Wednesday, January 30, 2008
"Umpires are livid that Major League Baseball has sent investigators to their hometowns, asking neighbors a series of questions that include whether the ump belongs to the Ku Klux Klan. "
"Baseball stepped up background checks last August, after it became public that the FBI was investigating NBA referee Tim Donaghy for betting on games. Donaghy pleaded guilty to felony charges of conspiracy to engage in wire fraud and transmitting betting information through interstate commerce, and he awaits sentencing."
Some of the questions that neighbors are being asked:
Does he live within his means?
Does he beat his wife?
Does he throw wild parties?
Have you seen the police at his house?
Does he belong to groups such as the Ku Klux Klan?
Does he grow marijuana plants?
My take on this tempest in a teapot is that no major league umpire should be upset about these questions as long as the answer to all of them is "no".
If the answer is "yes", well then the umpire and the league might have a problem.
Sports officiating is a vocation where the standards of performance are pretty high. Let's face it, the standard is perfection. Coaches, players, spectators and media all expect umpires and referees to get every call right, and if they don't, they're suspected of incompetence.
Major league baseball has a vested interest in protecting the integrity of their product. Umpires have to be not only competent at a high level, but their personal lives have to be above reproach. I think the leagues have every right to know the answer to all of the above questions and many more. Above reproach doesn't mean that having to answer these questions is beneath their dignity.
Tuesday, January 29, 2008
Actually, this is the back of the house. We were expecting a storm any minute, but at this time the skies were only partly cloudy, and we had sunshine. However, the wind was pretty boisterous. I wasn't too concerned about the house until I saw this. We've had strong gusts before and nothing like this has ever happened.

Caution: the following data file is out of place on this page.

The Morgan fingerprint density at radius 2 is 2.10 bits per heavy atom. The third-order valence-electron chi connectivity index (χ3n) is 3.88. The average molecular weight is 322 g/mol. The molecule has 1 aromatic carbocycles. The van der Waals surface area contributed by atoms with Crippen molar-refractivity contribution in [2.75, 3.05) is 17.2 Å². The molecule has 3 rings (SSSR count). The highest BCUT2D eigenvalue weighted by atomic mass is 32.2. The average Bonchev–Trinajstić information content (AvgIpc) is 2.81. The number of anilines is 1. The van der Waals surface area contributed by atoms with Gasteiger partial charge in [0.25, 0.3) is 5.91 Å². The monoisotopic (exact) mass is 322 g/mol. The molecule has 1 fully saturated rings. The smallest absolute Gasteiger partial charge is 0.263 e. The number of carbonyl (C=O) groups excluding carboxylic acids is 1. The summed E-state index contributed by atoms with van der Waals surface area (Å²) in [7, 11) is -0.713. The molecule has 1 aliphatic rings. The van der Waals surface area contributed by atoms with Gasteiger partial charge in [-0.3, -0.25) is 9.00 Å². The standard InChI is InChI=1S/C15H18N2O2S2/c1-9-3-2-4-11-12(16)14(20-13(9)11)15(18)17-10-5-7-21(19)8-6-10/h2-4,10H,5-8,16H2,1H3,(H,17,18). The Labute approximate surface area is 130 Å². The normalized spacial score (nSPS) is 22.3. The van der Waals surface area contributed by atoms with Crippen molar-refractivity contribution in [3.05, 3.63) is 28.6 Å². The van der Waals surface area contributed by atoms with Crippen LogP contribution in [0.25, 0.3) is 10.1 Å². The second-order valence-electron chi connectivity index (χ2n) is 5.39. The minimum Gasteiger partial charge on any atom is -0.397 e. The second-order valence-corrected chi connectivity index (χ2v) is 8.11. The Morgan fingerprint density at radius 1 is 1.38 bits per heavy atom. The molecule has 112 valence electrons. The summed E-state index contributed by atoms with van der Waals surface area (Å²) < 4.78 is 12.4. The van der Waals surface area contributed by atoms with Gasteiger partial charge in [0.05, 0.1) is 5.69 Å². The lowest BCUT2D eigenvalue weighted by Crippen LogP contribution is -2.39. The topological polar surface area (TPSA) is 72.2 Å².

About 8:30 I sent in a warranty request to our homebuilder, Fieldstone Homes. I got a call about 10 a.m. and a warranty rep was on our doorstep an hour later to survey the damage. She assured me that they would have a crew on site in the next two days to repair the damage and replace the siding. That was good to hear. Our one year warranty expires in mid-February.
Update: the siding was replaced Wednesday morning before noon, (two days after the damage was done). So everything's back to normal. I'll post pictures later.
I caught the Colbert Report late last night just as he began his "tribute" to the late president of the Mormon Church. He said it was obvious Gordon Hinckley was in perfect health at the time of his passing, so he wondered why no one seemed interested in delving into the mystery of his sudden death, because it seemed apparent to him that Hinckley had been murdered.
And who would benefit from Hinckley's death? Clearly it was Thomas S. Monson, who is likely to be named the new Mormon Church president. Why was that significant? Because Mitt Romney, a Mormon, could possibly be our next U.S. President, and then Romney would take his marching orders from Monson, just as John Kennedy had taken his from the Pope. Clearly Monson was looking forward to the time that Romney would be his personal puppet.
Now, Steven Colbert is a comedian whose schtick is to mock politicians and world leaders and make light of subjects and situations that most people take seriously. I get that. And apparently Colbert's studio audience thought this routine was hilarious. But I found myself squirming uncomfortably. I wasn't laughing. It didn't seem very funny to me.
Undeterred by my discomfort, Colbert plunged ahead. He claimed that if Barack Obama were to win the election and move into the White House, he would be taking orders from his spirtual leader, Oprah. Or more accurately, he said, "the Pope-rah", and here he showed an image of Oprah wearing a papal mitre on her head.
For the first time in this comedic routine, I laughed out loud. Okay, I said, that was funny. But for me, it seemed like it took a long time to get there.